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A beta mediates F-actin disassembly in dendritic spines leading to cognitive deficits in Alzheimer's disease

Kommaddi, Reddy Peera and Das, Debajyoti and Karunakaran, Smitha and Nanguneri, Siddharth and Bapat, Deepti and Ray, Ajit and Shaw, Eisha and Bennett, David A and Nair, Deepak and Ravindranath, Vijayalakshmi (2018) A beta mediates F-actin disassembly in dendritic spines leading to cognitive deficits in Alzheimer's disease. In: JOURNAL OF NEUROSCIENCE, 38 (5). pp. 1085-1099.


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Official URL: http://dx.doi.org/10.1523/JNEUROSCI.2127-17.2017


Dendritic spine loss is recognized as an early feature of Alzheimer's disease (AD), but the underlying mechanisms are poorly understood. Dendritic spine structure is defined by filamentous actin (F-actin) and we observed depolymerization of synaptosomal F-actin accompanied by increased globular-actin (G-actin) at as early as 1 month of age in a mouse model of AD(APPswe/PS1 Delta E9, male mice). This led to recall deficit after contextual fear conditioning (cFC) at 2 months of age in APPswe/PS1 Delta E9 male mice, which could be reversed by the actin-polymerizing agent jasplakinolide. Further, the F-actin-depolymerizing agent latrunculin induced recall deficit after cFC in WT mice, indicating the importance of maintaining F-/G-actin equilibrium for optimal behavioral response. Using direct stochastic optical reconstruction microscopy (dSTORM), we show that F-actin depolymerization in spines leads to a breakdown of the nano-organization of outwardly radiating F-actin rods in cortical neurons from APPswe/PS1 Delta E9 mice. Our results demonstrate that synaptic dysfunction seen as F-actin disassembly occurs very early, before onset of pathological hallmarks in AD mice, and contributes to behavioral dysfunction, indicating that depolymerization of F-actin is causal and not consequent to decreased spine density. Further, we observed decreased synaptosomal F-actin levels in postmortem brain from mild cognitive impairment and AD patients compared with subjects with normal cognition. F-actin decrease correlated inversely with increasing AD pathology (Braak score, A beta load, and tangle density) and directly with performance in episodic and working memory tasks, suggesting its role in human disease pathogenesis and progression.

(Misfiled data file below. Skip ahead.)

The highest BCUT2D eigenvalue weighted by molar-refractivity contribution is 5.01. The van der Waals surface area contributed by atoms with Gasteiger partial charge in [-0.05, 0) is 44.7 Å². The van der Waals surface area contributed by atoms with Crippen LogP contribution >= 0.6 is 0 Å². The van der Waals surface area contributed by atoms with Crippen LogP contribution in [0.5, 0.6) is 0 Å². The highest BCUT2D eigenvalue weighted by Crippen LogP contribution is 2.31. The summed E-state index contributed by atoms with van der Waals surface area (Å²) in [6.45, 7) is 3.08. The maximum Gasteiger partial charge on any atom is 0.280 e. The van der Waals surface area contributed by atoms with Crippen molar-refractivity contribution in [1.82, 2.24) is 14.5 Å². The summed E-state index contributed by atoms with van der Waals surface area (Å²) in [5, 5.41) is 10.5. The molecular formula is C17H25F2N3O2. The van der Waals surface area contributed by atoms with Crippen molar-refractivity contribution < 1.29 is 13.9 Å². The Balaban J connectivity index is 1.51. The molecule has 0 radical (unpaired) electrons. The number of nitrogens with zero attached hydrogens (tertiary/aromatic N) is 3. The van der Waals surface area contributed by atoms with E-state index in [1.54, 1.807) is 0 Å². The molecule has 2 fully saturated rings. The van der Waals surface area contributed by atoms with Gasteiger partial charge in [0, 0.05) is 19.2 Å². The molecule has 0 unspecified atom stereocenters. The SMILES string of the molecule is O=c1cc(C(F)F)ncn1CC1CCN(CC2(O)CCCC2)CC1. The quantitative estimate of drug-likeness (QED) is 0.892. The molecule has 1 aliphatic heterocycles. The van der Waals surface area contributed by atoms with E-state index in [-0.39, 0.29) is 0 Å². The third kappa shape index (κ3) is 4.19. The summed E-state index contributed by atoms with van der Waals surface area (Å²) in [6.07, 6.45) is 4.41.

Item Type: Journal Article
Additional Information: Copy right for this article belongs to the SOC NEUROSCIENCE, 11 DUPONT CIRCLE, NW, STE 500, WASHINGTON, DC 20036 USA
Department/Centre: Division of Biological Sciences > Centre for Neuroscience
Date Deposited: 02 Mar 2018 15:04
Last Modified: 02 Mar 2018 15:04
URI: http://eprints.iisc.ac.in/id/eprint/58944

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